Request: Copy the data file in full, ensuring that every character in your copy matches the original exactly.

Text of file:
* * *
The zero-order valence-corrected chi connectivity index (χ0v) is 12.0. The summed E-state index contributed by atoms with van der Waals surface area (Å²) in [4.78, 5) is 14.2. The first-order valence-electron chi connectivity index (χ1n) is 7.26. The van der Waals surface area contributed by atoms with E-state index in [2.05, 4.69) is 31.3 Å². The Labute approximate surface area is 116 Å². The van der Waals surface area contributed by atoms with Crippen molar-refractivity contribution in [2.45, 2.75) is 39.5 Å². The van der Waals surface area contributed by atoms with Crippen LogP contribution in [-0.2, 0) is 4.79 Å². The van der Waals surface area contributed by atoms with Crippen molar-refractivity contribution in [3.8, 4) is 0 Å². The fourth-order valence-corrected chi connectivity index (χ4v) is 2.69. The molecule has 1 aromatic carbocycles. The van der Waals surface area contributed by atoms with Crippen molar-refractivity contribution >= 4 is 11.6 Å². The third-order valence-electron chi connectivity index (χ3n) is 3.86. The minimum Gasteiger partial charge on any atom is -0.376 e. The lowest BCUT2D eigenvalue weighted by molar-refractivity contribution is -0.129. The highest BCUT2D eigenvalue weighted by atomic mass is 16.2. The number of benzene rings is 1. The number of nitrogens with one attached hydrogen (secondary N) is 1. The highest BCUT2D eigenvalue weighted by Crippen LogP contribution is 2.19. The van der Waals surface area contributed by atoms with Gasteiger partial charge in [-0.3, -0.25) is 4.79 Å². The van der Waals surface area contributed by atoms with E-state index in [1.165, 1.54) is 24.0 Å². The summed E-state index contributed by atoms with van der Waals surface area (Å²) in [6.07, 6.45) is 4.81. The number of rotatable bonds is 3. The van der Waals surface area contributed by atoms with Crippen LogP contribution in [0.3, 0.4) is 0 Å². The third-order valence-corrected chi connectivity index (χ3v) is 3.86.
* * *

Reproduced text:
The zero-order valence-corrected chi connectivity index (χ0v) is 12.0. The summed E-state index contributed by atoms with van der Waals surface area (Å²) in [4.78, 5) is 14.2. The first-order valence-electron chi connectivity index (χ1n) is 7.26. The van der Waals surface area contributed by atoms with E-state index in [2.05, 4.69) is 31.3 Å². The Labute approximate surface area is 116 Å². The van der Waals surface area contributed by atoms with Crippen molar-refractivity contribution in [2.45, 2.75) is 39.5 Å². The van der Waals surface area contributed by atoms with Crippen LogP contribution in [-0.2, 0) is 4.79 Å². The van der Waals surface area contributed by atoms with Crippen molar-refractivity contribution in [3.8, 4) is 0 Å². The fourth-order valence-corrected chi connectivity index (χ4v) is 2.69. The molecule has 1 aromatic carbocycles. The van der Waals surface area contributed by atoms with Crippen molar-refractivity contribution >= 4 is 11.6 Å². The third-order valence-electron chi connectivity index (χ3n) is 3.86. The minimum Gasteiger partial charge on any atom is -0.376 e. The lowest BCUT2D eigenvalue weighted by molar-refractivity contribution is -0.129. The highest BCUT2D eigenvalue weighted by atomic mass is 16.2. The number of benzene rings is 1. The number of nitrogens with one attached hydrogen (secondary N) is 1. The highest BCUT2D eigenvalue weighted by Crippen LogP contribution is 2.19. The van der Waals surface area contributed by atoms with Gasteiger partial charge in [-0.3, -0.25) is 4.79 Å². The van der Waals surface area contributed by atoms with E-state index in [1.165, 1.54) is 24.0 Å². The summed E-state index contributed by atoms with van der Waals surface area (Å²) in [6.07, 6.45) is 4.81. The number of rotatable bonds is 3. The van der Waals surface area contributed by atoms with Crippen LogP contribution in [0.3, 0.4) is 0 Å². The third-order valence-corrected chi connectivity index (χ3v) is 3.86.